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    Directed evolution has been remarkably successful in identifying enzyme variants with new or improved properties, such as altered substrate scope or novel reactivity. Genetically encodable biosensors (GEBs), which convert the concentration of a small molecule ligand into an easily detectable output signal, have seen increasing application to enzyme directed evolution in the last decade. GEBs enable the use of high-throughput methods to assess enzyme activity of very large libraries, which can accelerate the search for variants with desirable activity. Here, we review different classes of GEBs and their properties in the context of enzyme evolution, how GEBs have been integrated into directed evolution workflows, and recent examples of enzyme evolution efforts utilizing GEBs. Finally, we discuss the advantages, challenges, and opportunities for using GEBs in the directed evolution of enzymes.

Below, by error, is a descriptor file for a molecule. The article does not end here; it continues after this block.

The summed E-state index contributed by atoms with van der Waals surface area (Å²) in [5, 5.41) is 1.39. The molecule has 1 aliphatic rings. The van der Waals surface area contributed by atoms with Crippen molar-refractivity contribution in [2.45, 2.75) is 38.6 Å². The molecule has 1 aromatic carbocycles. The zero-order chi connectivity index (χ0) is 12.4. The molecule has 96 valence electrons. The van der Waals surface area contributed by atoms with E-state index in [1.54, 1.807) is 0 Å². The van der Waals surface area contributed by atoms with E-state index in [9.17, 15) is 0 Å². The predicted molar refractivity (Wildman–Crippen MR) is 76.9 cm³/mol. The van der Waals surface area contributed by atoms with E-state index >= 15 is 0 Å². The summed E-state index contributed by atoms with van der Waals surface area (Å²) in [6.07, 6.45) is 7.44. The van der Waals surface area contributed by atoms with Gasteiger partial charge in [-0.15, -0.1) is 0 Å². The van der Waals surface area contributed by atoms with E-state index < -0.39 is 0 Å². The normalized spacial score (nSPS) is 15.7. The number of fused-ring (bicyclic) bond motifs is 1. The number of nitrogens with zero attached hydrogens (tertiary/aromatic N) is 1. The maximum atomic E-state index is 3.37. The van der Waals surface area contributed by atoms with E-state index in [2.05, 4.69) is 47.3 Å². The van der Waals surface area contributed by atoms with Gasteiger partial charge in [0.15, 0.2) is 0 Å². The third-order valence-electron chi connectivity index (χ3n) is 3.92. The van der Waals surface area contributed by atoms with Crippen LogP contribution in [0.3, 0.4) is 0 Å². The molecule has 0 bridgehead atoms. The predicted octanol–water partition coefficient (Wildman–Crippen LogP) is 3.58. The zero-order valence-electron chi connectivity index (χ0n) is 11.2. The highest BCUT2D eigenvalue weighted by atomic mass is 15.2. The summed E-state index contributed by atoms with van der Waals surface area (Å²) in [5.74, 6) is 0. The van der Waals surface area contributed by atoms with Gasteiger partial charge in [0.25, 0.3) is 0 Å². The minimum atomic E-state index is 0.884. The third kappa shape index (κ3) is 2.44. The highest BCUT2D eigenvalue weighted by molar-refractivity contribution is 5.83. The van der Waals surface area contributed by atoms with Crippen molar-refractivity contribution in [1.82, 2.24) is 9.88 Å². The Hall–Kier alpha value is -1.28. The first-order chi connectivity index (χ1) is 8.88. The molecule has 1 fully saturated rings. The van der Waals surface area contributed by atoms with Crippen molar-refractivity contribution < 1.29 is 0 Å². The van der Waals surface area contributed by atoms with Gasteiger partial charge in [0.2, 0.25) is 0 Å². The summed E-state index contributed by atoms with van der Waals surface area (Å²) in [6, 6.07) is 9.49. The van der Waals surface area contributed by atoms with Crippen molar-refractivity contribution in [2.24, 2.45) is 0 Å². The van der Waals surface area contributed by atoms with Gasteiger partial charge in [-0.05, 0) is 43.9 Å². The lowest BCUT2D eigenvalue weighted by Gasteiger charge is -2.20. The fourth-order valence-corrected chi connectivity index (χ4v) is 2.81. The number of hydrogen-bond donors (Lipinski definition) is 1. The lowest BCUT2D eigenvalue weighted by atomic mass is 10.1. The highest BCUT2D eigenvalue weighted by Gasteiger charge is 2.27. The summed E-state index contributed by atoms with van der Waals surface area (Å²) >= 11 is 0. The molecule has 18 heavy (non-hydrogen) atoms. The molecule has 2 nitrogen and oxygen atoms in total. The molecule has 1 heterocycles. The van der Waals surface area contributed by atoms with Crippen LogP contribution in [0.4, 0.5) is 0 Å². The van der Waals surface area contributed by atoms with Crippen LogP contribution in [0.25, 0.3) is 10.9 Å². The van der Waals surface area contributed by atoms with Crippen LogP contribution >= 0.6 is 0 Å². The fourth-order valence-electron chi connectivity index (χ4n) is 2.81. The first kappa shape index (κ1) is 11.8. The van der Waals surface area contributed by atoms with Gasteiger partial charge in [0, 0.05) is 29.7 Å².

James S Andon, ByungUk Lee, Tina Wang. Enzyme directed evolution using genetically encodable biosensors. Organic & biomolecular chemistry. 2022 Aug 03;20(30):5891-5906

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    PMID: 35437559

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